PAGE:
Insects will win the battle

2015-05-05 06:00
Michaela van Boom is a staff member at the insect rearing facility. 


Michaela van Boom is a staff member at the insect rearing facility. PHOTOs: supplied

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Since the launch of the Insect Mass Rearing Facility in Westlake more than 80 000 insects have been reared for release across the city to help root out invasive plants.

The City of Cape Town facility was launched in September last year as part of the City’s efforts “to create a more sustainable future city”.

Johan van der Merwe, mayoral committee committee member for energy, environmental and spatial planning, says the facility is using an organic, cost-effective and environmentally safe biological control method to curb invasive plants by breeding and releasing their natural enemies which are insects.

“I am incredibly pleased with the growing success of this initiative which has made use of innovative approaches to create a more sustainable future,” he says.

Van der Merwe says programmes to mitigate against the ecological and other damage that is believed to be caused by invasive plants, which can spread aggressively, are an important facet of a more sustainable tomorrow. “This exciting facility, which offers inclusive job creation for people with special needs, has been focusing on insects to control prickly pear and devastating infestations of invasive aquatic weeds, such as water lettuce, parrot’s feather, water hyacinth and Kariba weed, which are considered the worst weeds in South Africa,” he says.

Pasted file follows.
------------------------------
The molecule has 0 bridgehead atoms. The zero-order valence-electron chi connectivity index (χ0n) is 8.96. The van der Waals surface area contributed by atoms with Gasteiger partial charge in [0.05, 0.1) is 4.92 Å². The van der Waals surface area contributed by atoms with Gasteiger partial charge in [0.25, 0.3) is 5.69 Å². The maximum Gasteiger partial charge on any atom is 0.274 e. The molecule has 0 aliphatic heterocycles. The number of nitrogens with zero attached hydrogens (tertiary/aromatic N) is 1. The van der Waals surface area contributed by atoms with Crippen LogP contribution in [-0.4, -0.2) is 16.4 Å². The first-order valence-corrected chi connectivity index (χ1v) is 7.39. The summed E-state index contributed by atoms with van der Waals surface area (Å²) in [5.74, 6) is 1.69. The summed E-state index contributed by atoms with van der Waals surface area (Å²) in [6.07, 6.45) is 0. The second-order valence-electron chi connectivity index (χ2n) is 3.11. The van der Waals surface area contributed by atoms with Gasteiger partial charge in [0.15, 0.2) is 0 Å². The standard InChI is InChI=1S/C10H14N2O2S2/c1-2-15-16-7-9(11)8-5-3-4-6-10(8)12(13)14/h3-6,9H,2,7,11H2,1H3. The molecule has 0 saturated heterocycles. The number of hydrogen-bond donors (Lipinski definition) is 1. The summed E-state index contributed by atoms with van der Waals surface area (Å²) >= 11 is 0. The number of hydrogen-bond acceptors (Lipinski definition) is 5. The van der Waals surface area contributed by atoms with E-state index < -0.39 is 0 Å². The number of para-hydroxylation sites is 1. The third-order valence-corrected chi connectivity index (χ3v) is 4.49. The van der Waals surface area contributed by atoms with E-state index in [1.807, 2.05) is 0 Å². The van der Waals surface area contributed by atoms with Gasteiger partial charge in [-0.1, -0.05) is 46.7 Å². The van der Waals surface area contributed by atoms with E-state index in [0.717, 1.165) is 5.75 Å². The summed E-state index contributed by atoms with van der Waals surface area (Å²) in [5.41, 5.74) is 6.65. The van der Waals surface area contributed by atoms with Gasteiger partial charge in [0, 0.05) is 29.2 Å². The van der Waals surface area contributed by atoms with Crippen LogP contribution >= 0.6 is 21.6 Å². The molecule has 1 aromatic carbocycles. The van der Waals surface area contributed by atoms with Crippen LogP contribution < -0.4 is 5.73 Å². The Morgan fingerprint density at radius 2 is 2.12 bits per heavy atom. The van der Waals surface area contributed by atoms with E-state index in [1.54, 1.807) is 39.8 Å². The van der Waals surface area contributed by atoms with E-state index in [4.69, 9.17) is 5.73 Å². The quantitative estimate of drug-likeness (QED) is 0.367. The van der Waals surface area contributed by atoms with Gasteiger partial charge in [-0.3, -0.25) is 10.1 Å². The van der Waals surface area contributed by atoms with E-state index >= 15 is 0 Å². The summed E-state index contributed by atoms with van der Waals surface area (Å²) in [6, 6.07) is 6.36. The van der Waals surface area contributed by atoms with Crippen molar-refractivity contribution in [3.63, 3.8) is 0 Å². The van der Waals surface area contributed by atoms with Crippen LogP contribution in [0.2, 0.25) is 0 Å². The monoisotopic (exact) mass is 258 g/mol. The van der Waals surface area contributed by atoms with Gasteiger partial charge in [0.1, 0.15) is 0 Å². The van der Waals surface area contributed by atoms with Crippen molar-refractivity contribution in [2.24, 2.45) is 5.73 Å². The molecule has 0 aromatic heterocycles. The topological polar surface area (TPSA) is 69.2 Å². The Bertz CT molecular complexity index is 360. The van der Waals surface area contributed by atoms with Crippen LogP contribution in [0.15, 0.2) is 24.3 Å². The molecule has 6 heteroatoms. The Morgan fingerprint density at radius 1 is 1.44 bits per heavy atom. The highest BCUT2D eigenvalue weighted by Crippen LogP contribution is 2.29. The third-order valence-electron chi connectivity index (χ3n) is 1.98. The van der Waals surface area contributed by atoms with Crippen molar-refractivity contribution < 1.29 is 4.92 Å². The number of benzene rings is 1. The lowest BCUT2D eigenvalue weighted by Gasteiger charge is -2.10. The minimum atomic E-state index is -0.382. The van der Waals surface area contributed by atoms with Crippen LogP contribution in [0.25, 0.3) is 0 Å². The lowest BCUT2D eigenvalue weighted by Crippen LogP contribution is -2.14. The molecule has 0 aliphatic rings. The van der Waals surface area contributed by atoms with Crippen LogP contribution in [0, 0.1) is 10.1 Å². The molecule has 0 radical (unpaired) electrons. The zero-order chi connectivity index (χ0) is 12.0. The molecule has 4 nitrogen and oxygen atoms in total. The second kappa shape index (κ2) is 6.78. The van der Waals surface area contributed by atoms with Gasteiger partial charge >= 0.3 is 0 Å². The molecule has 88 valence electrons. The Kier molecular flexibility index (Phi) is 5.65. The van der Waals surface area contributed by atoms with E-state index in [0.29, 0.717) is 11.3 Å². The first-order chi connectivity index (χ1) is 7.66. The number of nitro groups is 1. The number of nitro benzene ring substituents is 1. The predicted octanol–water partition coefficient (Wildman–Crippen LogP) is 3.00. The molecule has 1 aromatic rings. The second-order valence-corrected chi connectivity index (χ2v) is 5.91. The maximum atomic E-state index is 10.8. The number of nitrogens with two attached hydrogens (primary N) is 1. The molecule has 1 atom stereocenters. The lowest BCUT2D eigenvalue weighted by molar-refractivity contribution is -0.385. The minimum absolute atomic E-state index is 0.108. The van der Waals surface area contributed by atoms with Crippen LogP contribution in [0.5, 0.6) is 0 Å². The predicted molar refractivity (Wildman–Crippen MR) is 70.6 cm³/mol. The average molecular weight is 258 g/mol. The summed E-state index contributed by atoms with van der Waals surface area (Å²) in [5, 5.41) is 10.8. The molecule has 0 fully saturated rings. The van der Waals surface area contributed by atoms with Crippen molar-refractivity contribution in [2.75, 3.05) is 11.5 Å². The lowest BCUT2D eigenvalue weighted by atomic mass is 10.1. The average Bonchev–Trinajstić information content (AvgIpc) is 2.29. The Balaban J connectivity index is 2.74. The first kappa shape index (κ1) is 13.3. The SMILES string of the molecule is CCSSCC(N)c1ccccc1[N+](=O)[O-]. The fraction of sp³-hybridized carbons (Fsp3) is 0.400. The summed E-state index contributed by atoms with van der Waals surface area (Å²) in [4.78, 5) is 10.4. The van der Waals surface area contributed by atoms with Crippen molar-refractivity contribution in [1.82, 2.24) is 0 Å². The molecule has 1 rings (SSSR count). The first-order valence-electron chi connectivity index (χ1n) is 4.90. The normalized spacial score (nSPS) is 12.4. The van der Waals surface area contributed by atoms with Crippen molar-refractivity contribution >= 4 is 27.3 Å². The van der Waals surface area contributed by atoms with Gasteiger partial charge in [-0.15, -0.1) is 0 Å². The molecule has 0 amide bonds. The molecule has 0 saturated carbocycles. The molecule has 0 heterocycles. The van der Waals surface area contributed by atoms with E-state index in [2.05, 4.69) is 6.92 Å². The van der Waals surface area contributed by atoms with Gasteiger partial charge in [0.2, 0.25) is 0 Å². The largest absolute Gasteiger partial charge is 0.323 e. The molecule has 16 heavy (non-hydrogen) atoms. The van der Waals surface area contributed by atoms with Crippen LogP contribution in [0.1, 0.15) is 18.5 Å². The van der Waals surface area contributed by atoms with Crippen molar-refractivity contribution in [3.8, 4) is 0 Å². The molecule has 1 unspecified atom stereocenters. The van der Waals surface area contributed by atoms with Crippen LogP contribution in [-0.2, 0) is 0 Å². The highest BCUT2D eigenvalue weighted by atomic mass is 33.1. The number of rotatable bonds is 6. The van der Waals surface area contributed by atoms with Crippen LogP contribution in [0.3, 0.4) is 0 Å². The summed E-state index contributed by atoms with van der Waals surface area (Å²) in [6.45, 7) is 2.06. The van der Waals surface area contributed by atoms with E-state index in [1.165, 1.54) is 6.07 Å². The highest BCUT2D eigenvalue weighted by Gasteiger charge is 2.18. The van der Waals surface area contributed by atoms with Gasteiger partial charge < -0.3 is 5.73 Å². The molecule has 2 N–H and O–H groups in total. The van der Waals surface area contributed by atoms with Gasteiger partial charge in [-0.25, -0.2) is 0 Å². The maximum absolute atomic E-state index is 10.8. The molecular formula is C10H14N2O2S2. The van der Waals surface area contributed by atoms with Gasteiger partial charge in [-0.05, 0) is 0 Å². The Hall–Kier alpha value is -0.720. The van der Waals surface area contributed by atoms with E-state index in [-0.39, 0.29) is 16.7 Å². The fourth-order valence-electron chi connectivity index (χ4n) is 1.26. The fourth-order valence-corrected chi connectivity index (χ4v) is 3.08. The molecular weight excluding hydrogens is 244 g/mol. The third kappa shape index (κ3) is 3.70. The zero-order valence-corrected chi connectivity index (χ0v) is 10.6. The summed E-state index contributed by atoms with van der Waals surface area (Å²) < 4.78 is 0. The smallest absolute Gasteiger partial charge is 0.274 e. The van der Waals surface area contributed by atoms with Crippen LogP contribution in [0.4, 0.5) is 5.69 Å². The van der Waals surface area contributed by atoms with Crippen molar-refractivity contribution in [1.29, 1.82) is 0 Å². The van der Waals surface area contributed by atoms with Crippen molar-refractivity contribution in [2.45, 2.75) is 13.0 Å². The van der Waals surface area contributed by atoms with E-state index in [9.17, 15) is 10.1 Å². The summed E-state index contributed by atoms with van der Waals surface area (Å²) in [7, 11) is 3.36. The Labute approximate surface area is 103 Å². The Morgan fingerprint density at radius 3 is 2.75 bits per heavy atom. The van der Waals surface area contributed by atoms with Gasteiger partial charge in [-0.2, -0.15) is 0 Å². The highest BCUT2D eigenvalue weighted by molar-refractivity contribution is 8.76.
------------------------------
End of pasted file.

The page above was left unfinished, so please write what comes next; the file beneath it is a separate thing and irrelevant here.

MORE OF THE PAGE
According to Van der Merwe this facility is a remarkable asset for the City as it is using cost-effective biocontrol agents to fight the battle against invasive plants.

“It is also enabling green job opportunities, which are suitable for people with special needs as the weed ponds are raised and the greenhouse tunnels are easily accessible for wheelchairs by concrete ramps,” he says.

And to date, five employees (two of whom have special needs) have reared over 80 000 insects, which have been released since operations kicked off at the facility.

He explains that through a well-known biocontrol agent the cochineal insect was reared and later released on the invasive drooping prickly pear (Opuntia monacantha), with much success. The plant on which the insect was released was destroyed within six months.

“The cochineal insect thrives on the moisture and nutrients of prickly pear. Treating prickly pear with cochineal biocontrol is a vastly superior method to removing the plant manually, which is difficult and dangerous for City workers as the plant has many thorns,” says Van der Merwe.

He explains that another problem with the manual removal of prickly pears is that bits of the plant, especially the cladode, will drop to the ground and grow. The risk of unintended introduction of prickly pear plants is eliminated when using the biological control cochineal insect.

“The City’s invasive species unit plans to increase the awareness of the application of biological control by working with schools. The aim is to show learners how biocontrol insects are reared for release, thereby creating awareness about this exciting part of invasive plant management.”

However, Van der Merwe says the school outreach programmes will not only raise awareness, but will also provide learners with the opportunity to see first-hand how these highly specialised insects are reared.

“The City’s invasive species unit is making every effort to ensure the success of this project so that it can be rolled out to more locations across the city.” he says.

He adds that this will see the reduction of invasive plants, making room for indigenous species, and “in turn contribute to a more sustainable environment which can be enjoyed by all”

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